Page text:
Grow Sprouts for Winter Greens

by Vicki Matsumonji, White Mountain Community Garden

It’s December and no garden. Even if you have a greenhouse or protected space for growing winter greens, there’s usually nothing ready to harvest, but if you grow sprouts from grains, beans and seeds, you can still enjoy crunchy, healthy goodness in the middle of winter or all year round.

Sprouting winter greens for sandwiches and salads is healthy, inexpensive, and easy to grow. Some sprout varieties such as broccoli seeds have been found to contain cancer-fighting agents, reduce risk of stroke, high blood pressure, and cardiovascular disease. Sprouting seeds is inexpensive and easy to manage. They are usually ready to eat within a week.

Anne Greco, a member of White Mountain Community Garden does a lot of sprouting. She recently demonstrated growing various sprouts at the WMCG Fall Festival in September.

One of the most popular seeds for sprouting is alfalfa, used in salads, garnish and replaces lettuce in sandwiches.

Anne Greco’s Quick and Easy Way To Grow Sprouts


Large wide mouth Mason jars

Sprouting lids are like a sieve for easy drainage. (Can be purchased at health food stores. Or use cheesecloth and rubber band as a lid.)

Seeds — alfalfa, radish (spicy), red clover, broccoli and mung beans are among the most popular sprouting products. It’s best to purchase organic seeds, grains, beans that are specifically for sprouting.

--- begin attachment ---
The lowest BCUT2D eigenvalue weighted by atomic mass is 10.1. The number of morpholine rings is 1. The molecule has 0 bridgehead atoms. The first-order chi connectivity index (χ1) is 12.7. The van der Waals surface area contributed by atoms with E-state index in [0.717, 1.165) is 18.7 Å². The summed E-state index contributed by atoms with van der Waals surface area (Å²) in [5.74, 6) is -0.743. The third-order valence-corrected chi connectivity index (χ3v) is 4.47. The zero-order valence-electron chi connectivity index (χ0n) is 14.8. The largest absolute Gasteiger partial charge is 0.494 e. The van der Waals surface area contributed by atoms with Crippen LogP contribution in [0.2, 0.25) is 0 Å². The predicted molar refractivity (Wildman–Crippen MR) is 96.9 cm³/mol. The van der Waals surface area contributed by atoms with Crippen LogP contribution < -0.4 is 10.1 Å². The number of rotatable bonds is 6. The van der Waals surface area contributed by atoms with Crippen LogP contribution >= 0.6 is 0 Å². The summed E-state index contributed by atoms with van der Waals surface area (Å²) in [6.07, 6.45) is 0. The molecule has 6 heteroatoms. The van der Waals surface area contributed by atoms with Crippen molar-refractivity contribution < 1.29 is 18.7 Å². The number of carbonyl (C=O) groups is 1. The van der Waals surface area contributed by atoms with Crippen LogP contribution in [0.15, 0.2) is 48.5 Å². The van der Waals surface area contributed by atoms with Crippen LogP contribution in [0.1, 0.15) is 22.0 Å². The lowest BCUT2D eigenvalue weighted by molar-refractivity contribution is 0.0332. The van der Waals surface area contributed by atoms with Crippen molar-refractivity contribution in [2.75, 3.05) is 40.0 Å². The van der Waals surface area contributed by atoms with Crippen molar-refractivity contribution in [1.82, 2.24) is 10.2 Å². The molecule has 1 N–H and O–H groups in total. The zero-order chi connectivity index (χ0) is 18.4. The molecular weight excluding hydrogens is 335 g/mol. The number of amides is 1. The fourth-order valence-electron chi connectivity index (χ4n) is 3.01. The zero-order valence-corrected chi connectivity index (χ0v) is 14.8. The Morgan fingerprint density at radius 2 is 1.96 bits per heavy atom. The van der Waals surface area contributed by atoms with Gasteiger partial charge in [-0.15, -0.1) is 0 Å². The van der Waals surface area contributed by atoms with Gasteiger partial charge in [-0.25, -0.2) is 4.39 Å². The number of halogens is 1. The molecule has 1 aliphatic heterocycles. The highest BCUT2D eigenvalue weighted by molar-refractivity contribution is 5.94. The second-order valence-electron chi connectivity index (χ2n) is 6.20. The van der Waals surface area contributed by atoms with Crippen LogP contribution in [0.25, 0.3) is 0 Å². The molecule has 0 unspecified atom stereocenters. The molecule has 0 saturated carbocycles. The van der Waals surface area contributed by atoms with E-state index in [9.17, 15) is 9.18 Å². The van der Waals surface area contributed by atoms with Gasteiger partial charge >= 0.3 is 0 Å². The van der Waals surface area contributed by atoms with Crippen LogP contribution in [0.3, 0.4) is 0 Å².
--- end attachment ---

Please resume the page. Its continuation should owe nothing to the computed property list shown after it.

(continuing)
Use clean jars and when handling seeds, keep your hands clean.

Put about 2 teaspoons of seeds in a jar or about 1/3 cup of beans in a jar.

Rinse and drain.

Cover the seeds with water, about an inch above the seeds line.

Soak about 4 to 8 hours. (Anne usually soaks them over night.)

Rinse thoroughly 2 times a day and drain well through the special sieve lid or through cheesecloth lid.

Keep the jars out of direct sunlight, keep them well drained and in a cool place (not the fridge).

The sprouts are usually ready to eat within a week.

Once the sprouts are ready, rinse off the hulls and drain off excess water.

Store the cleaned sprouts in the jar with a paper towel at the bottom to keep them moist but not overly wet. This will ensure longer storage. Sprouts usually last at least a week or longer when kept in the fridge.

Growing sprouts is easy and a great learning experience for youngsters.  Sprouts are delicious and nutritious—full of antioxidants and vitamins.  There are thousands of recipes for salads, sandwiches, soups, green smoothies and sprouted grains for breads and baked goods.

White Mountain Community Garden is a nonprofit organization with all proceeds supporting our local food needs. It is located on 9th Place in Show Low.  For more information, please visit